The Democrat Who Won Back George Santos’ Seat Has Advice for His Party

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When Tom Suozzi was in the middle of his political comeback, some strategists in his party encouraged him to stop the constant talk about immigration. He was a Democrat running in a swing district — why was he choosing to play on Republican turf?

To Suozzi, this made no sense. And he proved it by getting reelected to the Long Island seat he had once held, before it was briefly loaned out to George Santos.

“The best politician is the politician who says what the people are thinking already,” Suozzi told me in an interview for Playbook soon after being sworn into office on Wednesday night. “If the number one thing on people’s minds is the border crisis, you’ve got to talk about the border crisis, and you’ve got to talk about how to solve it.”

He’s an unlikely oracle for the Democratic Party. Until recently, Suozzi — a former mayor, county executive, congressman and two-time candidate for governor — was enjoying life as a recovering politician.

His career had ended on a down note in 2022 when he came in third in New York’s Democratic gubernatorial primary and then left Congress, paving the way for Democrats to lose his seat to Santos and pissing off a lot of people in his own party in the process. But Suozzi ultimately moved on and seemed to find comfort with a different, non-political identity.

And then Santos was exposed as a fraud and booted out of Congress.

At that point, his party turned to him to make things right and Suozzi decided he wasn’t quite done with politics after all.

Suozzi not only won the race, but his campaign seemed to show Democrats a roadmap for taking back purple suburbs where immigration dominates as the issue and Joe Biden is an anchor.

Suozzi was given a hero’s welcome on the floor of the House from Democrats this week — and he even managed to attract some Republican applause with his speech celebrating compromise and warning both parties about the perils of being a slave to the base.

This conversation has been edited for length and clarity.

I watched your speech on Wednesday after being sworn in, and I thought it was funny the way that you talked about being surprised to be back there. I’m reminded of that line from The Godfather: Part III: “Just when I thought I was out, they pull me back in.” Was it psychologically difficult for you to make that shift out of politician world and into this other life?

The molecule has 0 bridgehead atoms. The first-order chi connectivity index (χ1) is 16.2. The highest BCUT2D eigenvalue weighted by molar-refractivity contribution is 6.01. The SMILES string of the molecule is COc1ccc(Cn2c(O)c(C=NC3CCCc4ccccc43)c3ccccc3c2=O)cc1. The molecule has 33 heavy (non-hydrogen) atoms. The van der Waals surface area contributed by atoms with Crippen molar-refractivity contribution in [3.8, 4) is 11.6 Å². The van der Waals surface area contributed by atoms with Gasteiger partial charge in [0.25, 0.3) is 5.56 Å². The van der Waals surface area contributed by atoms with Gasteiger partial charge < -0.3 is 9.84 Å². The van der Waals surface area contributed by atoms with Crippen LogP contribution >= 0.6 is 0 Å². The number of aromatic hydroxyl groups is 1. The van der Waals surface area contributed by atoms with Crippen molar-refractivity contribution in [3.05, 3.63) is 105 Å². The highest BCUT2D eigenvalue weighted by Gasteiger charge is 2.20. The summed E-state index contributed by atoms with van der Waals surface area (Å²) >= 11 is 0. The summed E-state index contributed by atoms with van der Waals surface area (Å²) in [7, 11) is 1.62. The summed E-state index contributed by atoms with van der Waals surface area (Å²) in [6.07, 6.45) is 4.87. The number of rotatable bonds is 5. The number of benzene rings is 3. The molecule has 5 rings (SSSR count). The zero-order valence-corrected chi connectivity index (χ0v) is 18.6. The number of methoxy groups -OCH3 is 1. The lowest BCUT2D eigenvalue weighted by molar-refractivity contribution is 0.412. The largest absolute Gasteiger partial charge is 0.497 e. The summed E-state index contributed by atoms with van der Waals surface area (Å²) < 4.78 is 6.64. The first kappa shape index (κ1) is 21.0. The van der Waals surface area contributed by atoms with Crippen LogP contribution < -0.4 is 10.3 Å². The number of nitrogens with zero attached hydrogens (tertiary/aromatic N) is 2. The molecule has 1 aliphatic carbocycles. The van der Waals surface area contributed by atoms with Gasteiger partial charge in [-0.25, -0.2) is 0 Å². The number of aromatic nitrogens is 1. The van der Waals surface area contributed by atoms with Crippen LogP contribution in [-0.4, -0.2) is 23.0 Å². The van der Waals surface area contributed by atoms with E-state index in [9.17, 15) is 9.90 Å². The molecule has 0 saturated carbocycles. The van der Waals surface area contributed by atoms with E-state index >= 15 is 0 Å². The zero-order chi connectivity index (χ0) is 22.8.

I turned 60 years old in August 2022, and had been beaten badly for governor twice. I don’t remember when it was, but I saw a documentary about Jonah Hill’s psychotherapist. His name was Stutz — a 75-year-old, Jewish, former New York City cop with Parkinson’s disease. He taught him these techniques. And one of them is that we all have a snapshot of ourselves: “If I was this picture, I’d be happy.” And so for me, I always had this snapshot of myself: “If I was the governor or if I was the president, I’d be happy.”

But that’s never going to happen. So I saw this show and I was like: “Wow, I gotta really figure it out — I’m not gonna be able to ever achieve that. I have to be happy with what I have and what I’ve done.”

There was going to be a new person in my congressional seat. And I figured: OK, I just have to accept the fact that I’m out of politics and I need to be happy with my life as it is. I did a lot of stuff. I traveled with my wife. I went snowshoeing with a buddy of mine to look for wolves in Yellowstone, one-degree weather. I took the train through the Rocky Mountains. I drove from Vegas to Oklahoma City because I wanted to go to the Cowboy Museum. I went on a silent Jesuit retreat for six days. I went down to Puerto Rico with my wife for at least a week. My family and I went to San Francisco and did a cold water plunge in the San Francisco Bay. We drove the Pacific Coast Highway and went to New Year’s Eve at Jimmy Panetta’s house with his family. And then we went down to the Hearst Castle, Big Sur, saw the sea lions.